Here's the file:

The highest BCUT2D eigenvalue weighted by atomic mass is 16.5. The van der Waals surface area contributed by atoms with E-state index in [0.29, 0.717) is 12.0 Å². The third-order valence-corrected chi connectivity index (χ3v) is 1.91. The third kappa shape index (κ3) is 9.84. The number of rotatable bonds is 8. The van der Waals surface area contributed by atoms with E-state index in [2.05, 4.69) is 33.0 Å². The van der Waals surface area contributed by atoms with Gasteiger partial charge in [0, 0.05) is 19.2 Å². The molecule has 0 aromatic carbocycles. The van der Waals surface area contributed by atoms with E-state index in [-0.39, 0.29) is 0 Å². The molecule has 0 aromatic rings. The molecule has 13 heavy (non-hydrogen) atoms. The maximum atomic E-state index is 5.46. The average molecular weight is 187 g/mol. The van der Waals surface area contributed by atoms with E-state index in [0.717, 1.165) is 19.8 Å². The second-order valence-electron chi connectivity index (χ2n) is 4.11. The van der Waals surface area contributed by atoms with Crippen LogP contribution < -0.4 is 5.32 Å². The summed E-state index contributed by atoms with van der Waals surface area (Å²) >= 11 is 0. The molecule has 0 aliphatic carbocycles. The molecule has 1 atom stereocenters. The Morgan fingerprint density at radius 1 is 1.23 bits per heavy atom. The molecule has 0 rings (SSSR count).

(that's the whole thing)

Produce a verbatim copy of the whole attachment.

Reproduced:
The highest BCUT2D eigenvalue weighted by atomic mass is 16.5. The van der Waals surface area contributed by atoms with E-state index in [0.29, 0.717) is 12.0 Å². The third-order valence-corrected chi connectivity index (χ3v) is 1.91. The third kappa shape index (κ3) is 9.84. The number of rotatable bonds is 8. The van der Waals surface area contributed by atoms with E-state index in [2.05, 4.69) is 33.0 Å². The van der Waals surface area contributed by atoms with Gasteiger partial charge in [0, 0.05) is 19.2 Å². The molecule has 0 aromatic carbocycles. The van der Waals surface area contributed by atoms with E-state index in [-0.39, 0.29) is 0 Å². The molecule has 0 aromatic rings. The molecule has 13 heavy (non-hydrogen) atoms. The maximum atomic E-state index is 5.46. The average molecular weight is 187 g/mol. The van der Waals surface area contributed by atoms with E-state index in [0.717, 1.165) is 19.8 Å². The second-order valence-electron chi connectivity index (χ2n) is 4.11. The van der Waals surface area contributed by atoms with Crippen LogP contribution < -0.4 is 5.32 Å². The summed E-state index contributed by atoms with van der Waals surface area (Å²) >= 11 is 0. The molecule has 0 aliphatic carbocycles. The molecule has 1 atom stereocenters. The Morgan fingerprint density at radius 1 is 1.23 bits per heavy atom. The molecule has 0 rings (SSSR count).